Stay flexible. No matter how wonderful your creation, three days after they start using it, someone will find 1) a vital piece of information missing from the forms; 2) a question from the managing director that cannot be answered using the current reports; and 3) a name that is too long to fit into the space allocated.

There is a temptation at this point to jump up and down, shouting about how often you have asked about that point. Instead, count to ten (twenty, one hundred, a thousand . . .), then just get on and make the changes. The only way a system will really get developed is through use, so start using it as quickly as possible and make the changes according to reality not ideals. As a side issue, never get rid of a field, form, report, or query. If someone asks to have it removed, someone else will undoubtedly ask to have it put back a couple of weeks later. Just hide it for the moment.

Once you have got a little way, you have obviously got to test your system. The important thing here is to avoid being silly. Resist the temptation to add a fake record for your boss with a salary of 2p and a personnel record of 'must try harder' - he will undoubtedly see it and not see the funny side. The same thing applies to giving your least favourite customer an overdue invoice of pounds 500,000. This is especially important when you are testing the system once it is in use. Be boring, get some fake records that you will remember to take out and it will be obvious if you forget. Mr Zebedee of the Magic Roundabout Co Ltd has never yet to my knowledge become annoyed by seeing invoices addressed to him.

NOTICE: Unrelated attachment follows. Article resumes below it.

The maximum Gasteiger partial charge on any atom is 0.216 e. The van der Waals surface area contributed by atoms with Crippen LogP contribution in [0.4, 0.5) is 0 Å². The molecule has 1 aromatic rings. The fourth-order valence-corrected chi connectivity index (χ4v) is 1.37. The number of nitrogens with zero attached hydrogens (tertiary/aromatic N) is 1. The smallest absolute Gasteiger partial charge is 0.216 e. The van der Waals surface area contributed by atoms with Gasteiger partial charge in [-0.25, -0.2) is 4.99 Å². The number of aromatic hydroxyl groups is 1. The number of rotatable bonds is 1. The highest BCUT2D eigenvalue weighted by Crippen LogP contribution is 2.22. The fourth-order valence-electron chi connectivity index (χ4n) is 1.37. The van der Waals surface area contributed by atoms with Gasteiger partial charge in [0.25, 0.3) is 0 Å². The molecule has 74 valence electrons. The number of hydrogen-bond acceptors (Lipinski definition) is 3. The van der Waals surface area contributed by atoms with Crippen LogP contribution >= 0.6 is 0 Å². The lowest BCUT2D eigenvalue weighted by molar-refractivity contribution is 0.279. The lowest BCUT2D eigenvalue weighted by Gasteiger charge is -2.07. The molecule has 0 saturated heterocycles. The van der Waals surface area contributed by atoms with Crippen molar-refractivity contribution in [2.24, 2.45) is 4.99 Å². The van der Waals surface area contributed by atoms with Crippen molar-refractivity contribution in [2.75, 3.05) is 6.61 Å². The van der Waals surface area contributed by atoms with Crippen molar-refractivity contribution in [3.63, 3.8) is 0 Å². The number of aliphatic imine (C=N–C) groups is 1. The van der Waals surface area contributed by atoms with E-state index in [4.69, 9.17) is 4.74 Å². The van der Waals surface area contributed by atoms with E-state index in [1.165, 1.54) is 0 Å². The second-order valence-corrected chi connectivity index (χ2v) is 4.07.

Do not believe all the database tells you, especially at the beginning. Probably the most frightening part of designing database systems is the way the answers they produce are instantly treated as though carved in stone. If a new and inexperienced member of staff told you that the company had sold 20 million widgets this month compared to 2,000 last month, I am sure you would do a little checking before placing the order for more. So why believe your new electronic clerk, the database?

It is almost certain that in a large system, some of the data will have been entered incorrectly. Add to that the possibility of misunderstandings about what the answer should be, as well as errors of logic and you are bound to have some problems to be ironed out. The solution is simply to run the paper equivalent for several months in parallel with the database. I know this is tedious, irritating, makes you wonder why you're bothering . . . but the alternative is ordering 10 tons of widgets that will at current estimates last 833 years.

Finally, prepare yourself to be a victim of your own success. Once the database is working well, people will forget completely how bad things were without it and will only ever complain about its shortcomings. All right, so it takes five hours to run a particularly complex report, but try to remember that the same task used to take a couple of weeks sorting through paper.

If the complaints get too loud and you cannot cope any more, there is a simple solution. Tell them the system needs maintenance and shut it down for a couple of weeks. It is amazing how people appreciate it once it is back.

(Photograph omitted)